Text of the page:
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From none to done: Learn how to finish and complete

No one will ever take you seriously if you don’t finish and complete what you start. Learning how to get stuff done is an art, and takes practice.

From none to done: Learn how to finish and complete

Are you constantly stressed, juggling a million projects? Can you never find enough hours in the day to get everything done? Do you marvel when your friends show you their fully completed creative projects? Do you love starting projects, but fail to finish them?

You, my friend, need to learn how to finish and complete.

No matter how amazing you are at what you do, no one will ever take you seriously if you don’t finish what you start. All you would have is an albatross of unfinished projects hanging around your neck. Being a finisher is not an innate character trait everyone possesses. Learning how to get stuff done is an art, and like everything in life, it takes practice.

Just how do you train yourself to go from none to done? Below is our handy guide.

Germaine Greer has been in the press recently saying she thinks “most rapes are just bad sex.” While this is clearly the kind of nonsense horseshit that is likely to send her “feminist” stance into question, here are examples of “bad sex” from feature films that are clearly not in the same category as rape.

Visualize the finished product.

Before you start your new, or continue working your latest, creative project, spend some time visualizing the full process from start to end. If your goal is to write a screenplay, win a film festival award, and eventually get a job in a writer’s room, visualize that whole process. It’s no good imagining all the fame, fortune, fast cars, and stationery that encompass a writer’s life; you gotta imagine the hard stuff too.

Picture yourself doing the work, getting script feedback, applying for festivals, networking at events, attending festivals, making friends, winning awards, getting an agent, interviewing for a job, getting the job, going to work. If you can picture all the trials and tribulations that get you to your ultimate goal, then you are prepared for each step.

If, after you visualize this process, it feels like too much work, then simplify your end goal. Only you can decide what you will and won’t do. You have to be prepared to walk the walk before you can excel. Once you are prepared for the journey, you have set yourself up to succeed.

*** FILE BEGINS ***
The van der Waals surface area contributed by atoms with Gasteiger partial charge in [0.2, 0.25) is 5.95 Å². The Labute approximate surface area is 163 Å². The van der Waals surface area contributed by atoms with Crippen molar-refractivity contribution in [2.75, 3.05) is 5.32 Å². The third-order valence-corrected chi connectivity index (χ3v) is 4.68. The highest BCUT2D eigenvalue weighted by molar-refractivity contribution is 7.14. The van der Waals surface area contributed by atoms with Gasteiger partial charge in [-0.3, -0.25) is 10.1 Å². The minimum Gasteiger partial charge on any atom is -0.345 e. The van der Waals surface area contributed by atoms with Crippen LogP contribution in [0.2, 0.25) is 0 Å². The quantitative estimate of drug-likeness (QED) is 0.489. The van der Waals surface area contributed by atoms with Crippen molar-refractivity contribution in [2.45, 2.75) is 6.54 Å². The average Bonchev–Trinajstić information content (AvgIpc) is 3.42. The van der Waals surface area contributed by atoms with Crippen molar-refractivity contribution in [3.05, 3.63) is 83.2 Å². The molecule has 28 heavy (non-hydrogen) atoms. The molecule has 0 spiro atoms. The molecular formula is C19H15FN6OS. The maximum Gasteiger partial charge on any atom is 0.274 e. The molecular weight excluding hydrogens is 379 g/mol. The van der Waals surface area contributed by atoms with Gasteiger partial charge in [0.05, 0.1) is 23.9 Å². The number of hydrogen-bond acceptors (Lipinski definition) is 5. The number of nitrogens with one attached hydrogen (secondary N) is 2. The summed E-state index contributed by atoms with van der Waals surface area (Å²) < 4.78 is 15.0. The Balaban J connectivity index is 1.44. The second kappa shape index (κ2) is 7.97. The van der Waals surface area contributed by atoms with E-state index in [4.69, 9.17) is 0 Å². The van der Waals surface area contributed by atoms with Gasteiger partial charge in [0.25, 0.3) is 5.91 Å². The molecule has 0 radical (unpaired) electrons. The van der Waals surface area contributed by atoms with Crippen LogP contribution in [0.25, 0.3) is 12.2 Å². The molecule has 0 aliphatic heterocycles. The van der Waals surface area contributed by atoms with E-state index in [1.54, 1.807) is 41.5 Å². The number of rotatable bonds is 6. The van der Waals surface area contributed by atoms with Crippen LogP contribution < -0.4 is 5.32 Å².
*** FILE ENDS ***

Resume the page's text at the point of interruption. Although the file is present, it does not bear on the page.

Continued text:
It’s a tough world out there for a screenwriter. The competition is fierce and the industry is cutthroat. To help guide you in the right direction and sift through the fodder, here are ten of the best screenwriting contests, competitions, and fellowships that are worth your time.

Plan.

I love planning – which any regular reader can attest to – but it really is the most important part of any project. (See here, here and here.) By thoroughly planning out your next project, you are organizing your mind and focusing on the process. By planning properly, you identify weak spots and learn where you ask to need help – in fact, you might even want to outsource the parts you find too challenging.

Once you have your plan in place, create a realistic timeframe for activities. I always think I have 18 hours available to work everyday, but I don’t, and neither do you. Create a schedule that fits into your life and reward yourself for keeping to it. Just don’t blame me if you get fat from rewarding yourself a little too often with edible treats.

Get started, already.

Don’t spend forever planning, pontificating, and researching. As Franz Kafka said,

“Productivity is being able to do things that you were never able to do before.”

Sometimes starting is the hardest part. Set out your stall (be that your desk, editing software, or steadicam), create a positive working environment, and start to get shit done.

Without further ado, here’s everything you need to know about all the behind-the-scenes women receiving Emmy nominations this year.

Never lose sight of the prize.

So you miss a deadline – so what? Losers give up, and winners create. If you missed one deadline, work harder to reach your next. Hold yourself accountable – that means sacrifice. You might have to miss one Saturday brunch with friends. Your friends will be having brunch next Saturday, so don’t sweat it! Don’t give up, keep visualizing your eventual goal, and remember: nothing feels as good as proving your doubting self wrong.

Finish and complete.

So you did it. Give yourself a massive pat on the back – but remember it ain’t over until your long-term goal has been reached. Keep working on your project until all your goals have been achieved. Don’t get distracted by new projects until you can honestly say, “I achieved everything I intended to with this project!”

Enjoy your success.

Give yourself a second to bask in your glory. You did it! You should be proud. Take a second to smell the flowers.

Start all over again.

Now your project has reached its zenith, you can start working on your next one.

Good luck!

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Simone Barbon's ghostwriting resume is long and illustrious, though you'll never see it. She is also a screenwriting teacher and freelance script reader. Her grandson is her favorite thing to watch, though.

simoneb@filmdaily.co

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